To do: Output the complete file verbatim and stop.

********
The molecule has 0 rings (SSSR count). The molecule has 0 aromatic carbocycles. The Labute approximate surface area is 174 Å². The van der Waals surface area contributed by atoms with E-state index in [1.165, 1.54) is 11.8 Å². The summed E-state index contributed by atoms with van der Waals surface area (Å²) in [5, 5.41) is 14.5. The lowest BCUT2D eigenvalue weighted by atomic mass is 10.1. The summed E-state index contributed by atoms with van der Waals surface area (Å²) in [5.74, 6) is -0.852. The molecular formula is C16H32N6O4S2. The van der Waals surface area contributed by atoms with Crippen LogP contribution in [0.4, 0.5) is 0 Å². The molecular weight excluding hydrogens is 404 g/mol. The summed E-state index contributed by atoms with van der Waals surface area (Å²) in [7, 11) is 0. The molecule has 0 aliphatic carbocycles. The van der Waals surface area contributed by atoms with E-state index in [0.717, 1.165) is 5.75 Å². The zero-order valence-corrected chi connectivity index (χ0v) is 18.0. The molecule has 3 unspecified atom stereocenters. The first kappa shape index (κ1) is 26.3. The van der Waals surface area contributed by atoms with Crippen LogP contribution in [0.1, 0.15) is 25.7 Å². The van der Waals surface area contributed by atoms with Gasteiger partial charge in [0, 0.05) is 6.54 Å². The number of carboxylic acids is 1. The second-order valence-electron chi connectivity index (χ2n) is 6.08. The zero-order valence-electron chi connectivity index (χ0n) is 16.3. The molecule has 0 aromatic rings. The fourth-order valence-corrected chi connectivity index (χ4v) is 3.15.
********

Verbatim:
The molecule has 0 rings (SSSR count). The molecule has 0 aromatic carbocycles. The Labute approximate surface area is 174 Å². The van der Waals surface area contributed by atoms with E-state index in [1.165, 1.54) is 11.8 Å². The summed E-state index contributed by atoms with van der Waals surface area (Å²) in [5, 5.41) is 14.5. The lowest BCUT2D eigenvalue weighted by atomic mass is 10.1. The summed E-state index contributed by atoms with van der Waals surface area (Å²) in [5.74, 6) is -0.852. The molecular formula is C16H32N6O4S2. The van der Waals surface area contributed by atoms with Crippen LogP contribution in [0.4, 0.5) is 0 Å². The molecular weight excluding hydrogens is 404 g/mol. The summed E-state index contributed by atoms with van der Waals surface area (Å²) in [7, 11) is 0. The molecule has 0 aliphatic carbocycles. The van der Waals surface area contributed by atoms with E-state index in [0.717, 1.165) is 5.75 Å². The zero-order valence-corrected chi connectivity index (χ0v) is 18.0. The molecule has 3 unspecified atom stereocenters. The first kappa shape index (κ1) is 26.3. The van der Waals surface area contributed by atoms with Crippen LogP contribution in [0.1, 0.15) is 25.7 Å². The van der Waals surface area contributed by atoms with Gasteiger partial charge in [0, 0.05) is 6.54 Å². The number of carboxylic acids is 1. The second-order valence-electron chi connectivity index (χ2n) is 6.08. The zero-order valence-electron chi connectivity index (χ0n) is 16.3. The molecule has 0 aromatic rings. The fourth-order valence-corrected chi connectivity index (χ4v) is 3.15.